as you can see by our map, is the smallest of the larger inner islands of Seychelles, here the rhythm of life is slow- even by Seychellois standards. Time honoured traditions such as travelling by boat, ox-cart
, bicycle and foot are still king. As you can see on our map, La Digue has really only one - maybe two roads which are in reality little more than tracks making the island virtually car free.
You can get a good feel for life on the island by looking at our Interactive Map of La Digue
and taking a truly informative Virtual Tour of La Digue
Less than an hours ferry journey by schooner under sail from its close neighbour Praslin, La Digue has a population of around 2000 and can be cycled from one end to the other in an hour or two depending on who you stop to chat to. There were just six vehicles licensed to drive on the island in summer of 2005 so more eco friendly modes of transport are the order of the day. There is no airstrip on La Digue so transport in is either by sea or helicopter transfer. You can see a virtual tour of both by by clicking through on our La Digue Map.
The focal point of La Digue is the harbour
It is here where most visitors arrive and depart or take connecting boats to the neighbouring islands of Felicite, Marianne
and the Sisters Islands
Although La Digue is the third largest island in Seychelles, the pace of life slows dramatically here. The friendly atmosphere of this intimate island with its languid pace of life, traditional architecture and breathtaking beaches (see map)makes for an extremely laid back holiday. The legendary Anse Source d'Argent
- reputedly the best beach in the world is a leisurely thirty minutes (or so) cycle ride south from the harbour. The cycle way to Anse Source d'Argent passes through L'Union Estate
where the traditional skills of refining coconut products (copra), giant turtles and boat building can still be seen. Whilst in the Estate take a look at The Plantation House where some of the steamy scenes from the legendary "Emmanuelle Movies" were shot. Another world class beach, Anse Pierott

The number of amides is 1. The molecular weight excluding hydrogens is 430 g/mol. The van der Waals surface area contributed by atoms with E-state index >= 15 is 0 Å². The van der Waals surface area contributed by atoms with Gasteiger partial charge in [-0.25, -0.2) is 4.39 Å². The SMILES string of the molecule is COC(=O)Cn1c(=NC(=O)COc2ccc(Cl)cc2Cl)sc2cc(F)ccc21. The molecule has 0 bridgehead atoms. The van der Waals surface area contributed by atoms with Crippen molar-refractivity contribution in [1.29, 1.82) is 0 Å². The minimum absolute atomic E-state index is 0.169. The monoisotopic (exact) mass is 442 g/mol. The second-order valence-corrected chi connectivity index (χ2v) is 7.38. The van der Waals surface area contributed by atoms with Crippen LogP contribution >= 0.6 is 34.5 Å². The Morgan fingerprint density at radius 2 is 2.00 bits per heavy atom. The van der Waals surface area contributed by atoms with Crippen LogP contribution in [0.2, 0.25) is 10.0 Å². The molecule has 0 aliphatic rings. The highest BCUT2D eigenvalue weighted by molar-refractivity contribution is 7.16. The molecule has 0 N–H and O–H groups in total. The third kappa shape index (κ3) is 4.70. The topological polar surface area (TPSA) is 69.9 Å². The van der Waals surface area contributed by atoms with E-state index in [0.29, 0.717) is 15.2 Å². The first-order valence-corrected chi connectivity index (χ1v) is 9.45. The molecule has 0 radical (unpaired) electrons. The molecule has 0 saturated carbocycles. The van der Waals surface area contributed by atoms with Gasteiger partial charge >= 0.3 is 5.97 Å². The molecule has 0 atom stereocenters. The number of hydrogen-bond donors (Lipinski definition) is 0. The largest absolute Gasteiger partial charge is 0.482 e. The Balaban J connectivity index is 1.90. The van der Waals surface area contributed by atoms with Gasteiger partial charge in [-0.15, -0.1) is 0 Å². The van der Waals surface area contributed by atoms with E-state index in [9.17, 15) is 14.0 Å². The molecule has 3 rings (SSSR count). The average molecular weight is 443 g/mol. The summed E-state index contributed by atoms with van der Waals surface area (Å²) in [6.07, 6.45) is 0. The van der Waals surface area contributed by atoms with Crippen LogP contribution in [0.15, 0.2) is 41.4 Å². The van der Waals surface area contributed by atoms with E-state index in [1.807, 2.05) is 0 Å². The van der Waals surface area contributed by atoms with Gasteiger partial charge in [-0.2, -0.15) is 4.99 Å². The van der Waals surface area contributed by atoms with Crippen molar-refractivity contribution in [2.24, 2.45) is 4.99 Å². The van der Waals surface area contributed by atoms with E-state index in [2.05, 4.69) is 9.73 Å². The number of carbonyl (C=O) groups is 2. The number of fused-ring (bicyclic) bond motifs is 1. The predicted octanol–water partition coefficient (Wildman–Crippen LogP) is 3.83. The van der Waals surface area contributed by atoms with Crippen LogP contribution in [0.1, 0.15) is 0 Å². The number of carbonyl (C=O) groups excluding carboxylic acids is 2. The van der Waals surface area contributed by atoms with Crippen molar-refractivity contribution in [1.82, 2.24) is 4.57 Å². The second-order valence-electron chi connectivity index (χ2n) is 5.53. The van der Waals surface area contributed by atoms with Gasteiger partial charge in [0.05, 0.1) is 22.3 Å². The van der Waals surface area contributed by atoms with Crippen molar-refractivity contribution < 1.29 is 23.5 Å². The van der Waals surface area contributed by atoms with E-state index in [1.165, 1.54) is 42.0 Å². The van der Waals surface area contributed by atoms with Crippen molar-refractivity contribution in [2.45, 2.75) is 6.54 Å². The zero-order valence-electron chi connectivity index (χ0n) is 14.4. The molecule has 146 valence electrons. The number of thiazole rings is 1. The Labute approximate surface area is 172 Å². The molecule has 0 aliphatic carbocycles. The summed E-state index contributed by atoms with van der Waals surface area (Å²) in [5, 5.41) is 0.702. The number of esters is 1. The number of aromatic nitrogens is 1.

is a short walk away.
The northern end of La Digue, around Anse Severe and the neighbouring islands, offer some good diving and snorkelling opportunities (see map).
La Digue is also home to the rare Seychelles Black Paradise flycatcher referred to locally as the widow.
La Digue takes its name from one of the vessels in explorer Marion Dufresnes fleet sent by the French to explore the granitic islands of Seychelles in 1768. The original population though where despatched there from Mauritius following an abortive attempt to overthrow the regime of the day. Although some went back to Mauritius it was mostly the families of the original deportees that migrated north to this island that is paradise. Until recently working with copra and vanilla extraction were the mainstays of the local economy, nowadays it is firmly geared to looking after its visitors.
La Digue's forests that cover the 300 m high mountain at its centre contain a wealth of flora in the form of delicate orchids, tumbling vines of vanilla as well as trees such as the Indian Almond and the Takamaka.
Most gardens on La Digue are ablaze with hibiscus and nepenthes set against a backdrop swaying coconut palms.